Bacterial spores in food: how phenotypic variability complicates prediction of spore properties and bacterial behavior

R.T. Eijlander, T. Abee, O.P. Kuipers

Research output: Contribution to journalArticleAcademicpeer-review

32 Citations (Scopus)

Abstract

Bacillus spores are a known cause of food spoilage and their increased resistance poses a major challenge in efficient elimination. Recent studies on bacterial cultures at the single cell level have revealed how minor differences in essential spore properties, such as core water content or germinant receptor levels, can cause the observed differences in spore germination and outgrowth behavior. Moreover, heterogeneous behavior is influenced by commonly accepted food preservation techniques, such as heating or the usage of weak organic acids. Understanding the underlying molecular mechanisms and key players involved in phenotypic heterogeneity of spores, while taking the spore's history into account, will improve predictability of the spore's behavior to various treatments and triggers.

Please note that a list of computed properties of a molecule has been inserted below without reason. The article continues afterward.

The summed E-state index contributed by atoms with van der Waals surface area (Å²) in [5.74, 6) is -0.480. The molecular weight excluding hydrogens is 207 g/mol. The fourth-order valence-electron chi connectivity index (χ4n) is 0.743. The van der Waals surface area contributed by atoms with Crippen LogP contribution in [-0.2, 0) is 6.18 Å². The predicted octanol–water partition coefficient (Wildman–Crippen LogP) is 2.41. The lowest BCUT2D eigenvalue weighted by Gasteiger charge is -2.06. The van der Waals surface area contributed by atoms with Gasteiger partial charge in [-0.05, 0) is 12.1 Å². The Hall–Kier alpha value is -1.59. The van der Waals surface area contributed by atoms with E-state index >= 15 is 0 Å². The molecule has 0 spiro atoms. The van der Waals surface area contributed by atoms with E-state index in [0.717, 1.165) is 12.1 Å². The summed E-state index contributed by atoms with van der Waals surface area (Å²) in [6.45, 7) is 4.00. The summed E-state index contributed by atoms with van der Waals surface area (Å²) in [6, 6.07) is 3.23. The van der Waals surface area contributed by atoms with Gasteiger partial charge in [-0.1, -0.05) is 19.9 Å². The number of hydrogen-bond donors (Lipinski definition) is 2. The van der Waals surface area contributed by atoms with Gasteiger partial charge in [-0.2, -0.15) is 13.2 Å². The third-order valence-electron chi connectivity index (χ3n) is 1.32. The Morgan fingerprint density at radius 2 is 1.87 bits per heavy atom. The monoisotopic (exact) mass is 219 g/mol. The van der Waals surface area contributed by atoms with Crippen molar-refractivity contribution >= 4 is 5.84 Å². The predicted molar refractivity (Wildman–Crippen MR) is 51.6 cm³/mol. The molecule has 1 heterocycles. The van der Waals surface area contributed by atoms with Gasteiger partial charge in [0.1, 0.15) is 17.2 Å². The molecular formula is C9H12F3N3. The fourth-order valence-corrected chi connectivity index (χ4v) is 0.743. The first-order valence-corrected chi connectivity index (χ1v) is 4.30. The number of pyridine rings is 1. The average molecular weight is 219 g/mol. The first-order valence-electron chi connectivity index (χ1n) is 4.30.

Original languageEnglish
Pages (from-to)180-186
JournalCurrent Opinion in Biotechnology
Volume22
Issue number2
DOIs
Publication statusPublished - 2011

Keywords

  • bacillus-subtilis spores
  • nonproteolytic clostridium-botulinum
  • nutrient receptors
  • heat-treatment
  • wet-heat
  • superdormant spores
  • raman-spectroscopy
  • individual spores
  • cereus atcc-14579
  • alanine racemase

Fingerprint Dive into the research topics of 'Bacterial spores in food: how phenotypic variability complicates prediction of spore properties and bacterial behavior'. Together they form a unique fingerprint.

  • Cite this